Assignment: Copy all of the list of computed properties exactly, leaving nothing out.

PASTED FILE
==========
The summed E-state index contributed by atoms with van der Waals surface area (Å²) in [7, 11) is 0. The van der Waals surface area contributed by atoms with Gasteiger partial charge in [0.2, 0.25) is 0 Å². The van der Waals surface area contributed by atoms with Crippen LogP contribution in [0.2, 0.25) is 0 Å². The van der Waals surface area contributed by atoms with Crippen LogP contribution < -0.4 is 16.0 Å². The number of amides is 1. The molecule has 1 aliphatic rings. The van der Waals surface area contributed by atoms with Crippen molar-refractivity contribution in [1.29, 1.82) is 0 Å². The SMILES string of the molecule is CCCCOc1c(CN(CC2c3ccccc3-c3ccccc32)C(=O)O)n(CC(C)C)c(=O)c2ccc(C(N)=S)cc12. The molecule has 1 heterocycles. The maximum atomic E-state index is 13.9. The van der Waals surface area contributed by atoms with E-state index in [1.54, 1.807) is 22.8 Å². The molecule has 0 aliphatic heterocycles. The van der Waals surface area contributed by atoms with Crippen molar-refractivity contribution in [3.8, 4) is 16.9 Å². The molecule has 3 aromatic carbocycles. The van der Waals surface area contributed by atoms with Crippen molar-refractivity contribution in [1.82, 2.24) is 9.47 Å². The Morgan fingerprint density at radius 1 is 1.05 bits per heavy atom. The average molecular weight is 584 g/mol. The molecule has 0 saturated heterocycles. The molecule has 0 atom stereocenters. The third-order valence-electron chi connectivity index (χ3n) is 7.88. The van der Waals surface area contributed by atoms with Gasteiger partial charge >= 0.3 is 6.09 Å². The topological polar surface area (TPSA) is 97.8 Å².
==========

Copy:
The summed E-state index contributed by atoms with van der Waals surface area (Å²) in [7, 11) is 0. The van der Waals surface area contributed by atoms with Gasteiger partial charge in [0.2, 0.25) is 0 Å². The van der Waals surface area contributed by atoms with Crippen LogP contribution in [0.2, 0.25) is 0 Å². The van der Waals surface area contributed by atoms with Crippen LogP contribution < -0.4 is 16.0 Å². The number of amides is 1. The molecule has 1 aliphatic rings. The van der Waals surface area contributed by atoms with Crippen molar-refractivity contribution in [1.29, 1.82) is 0 Å². The SMILES string of the molecule is CCCCOc1c(CN(CC2c3ccccc3-c3ccccc32)C(=O)O)n(CC(C)C)c(=O)c2ccc(C(N)=S)cc12. The molecule has 1 heterocycles. The maximum atomic E-state index is 13.9. The van der Waals surface area contributed by atoms with E-state index in [1.54, 1.807) is 22.8 Å². The molecule has 0 aliphatic heterocycles. The van der Waals surface area contributed by atoms with Crippen molar-refractivity contribution in [3.8, 4) is 16.9 Å². The molecule has 3 aromatic carbocycles. The van der Waals surface area contributed by atoms with Crippen molar-refractivity contribution in [1.82, 2.24) is 9.47 Å². The Morgan fingerprint density at radius 1 is 1.05 bits per heavy atom. The average molecular weight is 584 g/mol. The molecule has 0 saturated heterocycles. The molecule has 0 atom stereocenters. The third-order valence-electron chi connectivity index (χ3n) is 7.88. The van der Waals surface area contributed by atoms with Gasteiger partial charge >= 0.3 is 6.09 Å². The topological polar surface area (TPSA) is 97.8 Å².